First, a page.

Paul Towers has a simple-sounding goal: to enable every Californian to put food—healthful food, that is—on the table. As state director of the nonprofit Pesticide Watch, he plays David to California’s Goliath agriculture industry, fighting the use of pesticides that degrade the environment and endanger human health. There are many ways to force polluters out of business. One of the canniest: Teach people how to take control over their own food production. “It’s important for people to participate in the food system,” says Towers, a soft-spoken 30-year-old who counts as his heroes César Chávez and Erin Brockovich. Participate—but how? Here in Sacramento, he acts as an adviser to residents of neighborhoods like Oak Park to help set up local farmers markets, crop swaps and community tool sheds, and he works with community groups to challenge laws against backyard chickens and front-yard vegetable gardens. His biggest success to date? In 2008, to protest then-Gov. Arnold Schwarzenegger’s decision to spray aerial pesticides against the light brown apple moth, Towers helped organize a Mother’s Day protest march across the Golden Gate Bridge. After the march, Schwarzenegger reversed his decision. But while Towers may look like a community organizer, he sees himself as a facilitator. “Once people have an understanding of how government works, they are able to push the buttons to make it work for them,” says Towers. It’s the old “Give a man a fish” motto. “People know what they want in their communities,” he says. “I just help them make their voices be heard.” Paul Towers has a simple-sounding goal: to enable every Californian to put food—healthful food, that is—on the table. As state director of the nonprofit Pesticide Watch, he plays David to California’s Goliath agriculture industry, fighting the use of pesticides that degrade the environment and endanger human health.
Photo location courtesy of Lemon Grass
Linda Middlesworth envisions a future in which animals are no longer killed for food. Unrealistic? Probably. But this 67-year-old vegan yearns to make the world a safe place for animals. “We need a cultural revolution to change the way we think about animals,” she says. “They have friends and family, too.” Originally a meat eater, Middlesworth became a vegetarian 21 years ago for health reasons. She still ate eggs and dairy products until a friend gave her Peter Singer’s seminal book, Animal Liberation. “When I read about the animals, that was it,” she recalls. “I went vegan right then.” As founder and president of the Sacramento Vegan Society, Middlesworth gives PowerPoint presentations on veganism at local churches and libraries, and her group hosts a monthly vegan potluck at Arden Park Community Center. Middlesworth has brought top-notch speakers to Sacramento, including Rory Freedman, co-author of Skinny Bitch, Will Tuttle, author of The World Peace Diet, John Robbins, author of Diet for a New America and The Food Revolution, and Farm Sanctuary founder Gene Baur. In her role as Sacramento’s leading vegan spokeswoman, she’s not above engaging in a little street theater. She’s held protests outside local restaurants that serve foie gras and handed out anti-meat leaflets alongside a truck that shows a “Meet Your Meat” video. (She gives kids a dollar to watch the graphic film.) “I know sometimes I need to tone it down,” says Middlesworth, who calls herself a meat abolitionist. “My main goal is to help people live their compassion. If they knew what their food choices were doing, they’d choose to be humane.”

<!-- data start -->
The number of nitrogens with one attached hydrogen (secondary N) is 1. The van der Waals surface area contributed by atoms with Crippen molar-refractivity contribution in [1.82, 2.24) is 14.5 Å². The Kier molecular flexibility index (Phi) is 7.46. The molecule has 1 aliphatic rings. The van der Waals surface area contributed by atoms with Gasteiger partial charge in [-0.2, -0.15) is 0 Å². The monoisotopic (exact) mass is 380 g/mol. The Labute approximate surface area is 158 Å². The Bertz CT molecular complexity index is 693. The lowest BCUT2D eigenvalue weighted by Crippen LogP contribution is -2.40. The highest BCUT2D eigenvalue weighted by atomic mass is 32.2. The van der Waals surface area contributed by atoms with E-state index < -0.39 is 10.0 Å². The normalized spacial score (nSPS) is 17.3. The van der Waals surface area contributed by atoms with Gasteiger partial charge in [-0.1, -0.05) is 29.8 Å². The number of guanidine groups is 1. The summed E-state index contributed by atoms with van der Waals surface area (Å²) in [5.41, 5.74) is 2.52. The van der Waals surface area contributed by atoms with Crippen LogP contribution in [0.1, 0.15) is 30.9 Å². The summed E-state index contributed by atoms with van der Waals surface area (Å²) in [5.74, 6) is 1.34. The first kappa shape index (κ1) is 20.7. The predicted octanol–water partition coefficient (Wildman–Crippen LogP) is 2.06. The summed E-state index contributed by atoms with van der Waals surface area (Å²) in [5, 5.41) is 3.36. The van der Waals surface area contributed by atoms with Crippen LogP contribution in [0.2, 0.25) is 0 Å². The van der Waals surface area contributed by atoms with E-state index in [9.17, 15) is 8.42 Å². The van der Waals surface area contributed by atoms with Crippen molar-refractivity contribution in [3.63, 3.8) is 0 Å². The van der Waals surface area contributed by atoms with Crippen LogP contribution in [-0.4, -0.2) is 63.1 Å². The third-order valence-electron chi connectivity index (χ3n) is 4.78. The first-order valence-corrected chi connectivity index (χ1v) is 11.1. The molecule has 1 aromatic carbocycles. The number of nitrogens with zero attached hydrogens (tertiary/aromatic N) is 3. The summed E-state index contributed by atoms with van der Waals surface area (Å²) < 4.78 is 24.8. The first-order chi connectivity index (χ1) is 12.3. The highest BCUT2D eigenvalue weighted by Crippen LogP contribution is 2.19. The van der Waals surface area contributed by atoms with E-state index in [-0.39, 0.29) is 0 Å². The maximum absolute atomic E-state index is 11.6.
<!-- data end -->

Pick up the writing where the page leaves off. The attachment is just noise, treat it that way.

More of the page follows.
After graduating from UC Santa Cruz with a degree in environmental studies and economics, Sacramento native Rafael Aguilera worked on the biggest international issue he could find: global climate change. And he was successful at it, too, helping to pass California’s landmark Global Warming Solutions Act of 2006. But after a few years of looking at problems from the macro level, Aguilera did something radical: He localized himself. In 2010, he began working to change the way Sacramentans relate to the natural world and each other. “The environmental movement needs to be about people,” says 32-year-old Aguilera. “The local solution is the permanent solution.” Operating out of Sol Collective, a community meeting space on 21st Street near Broadway, he established a seed library, with seeds from organic, native and heirloom vegetables and herbs; a free seed exchange (all you have to do is promise to plant and nurture the seeds); and a germination lab to show people how to get their seeds started. Aguilera believes everyone should have a backyard food garden, and he thinks Sacramento has the potential to become a “food forest” filled with all manner of edible plants. Even empty lots and abandoned properties could be turned into productive community gardens. “I see barren land-scapes as canvases for regenerative design,” he says. “The possibility for fertility and abundance is everywhere.”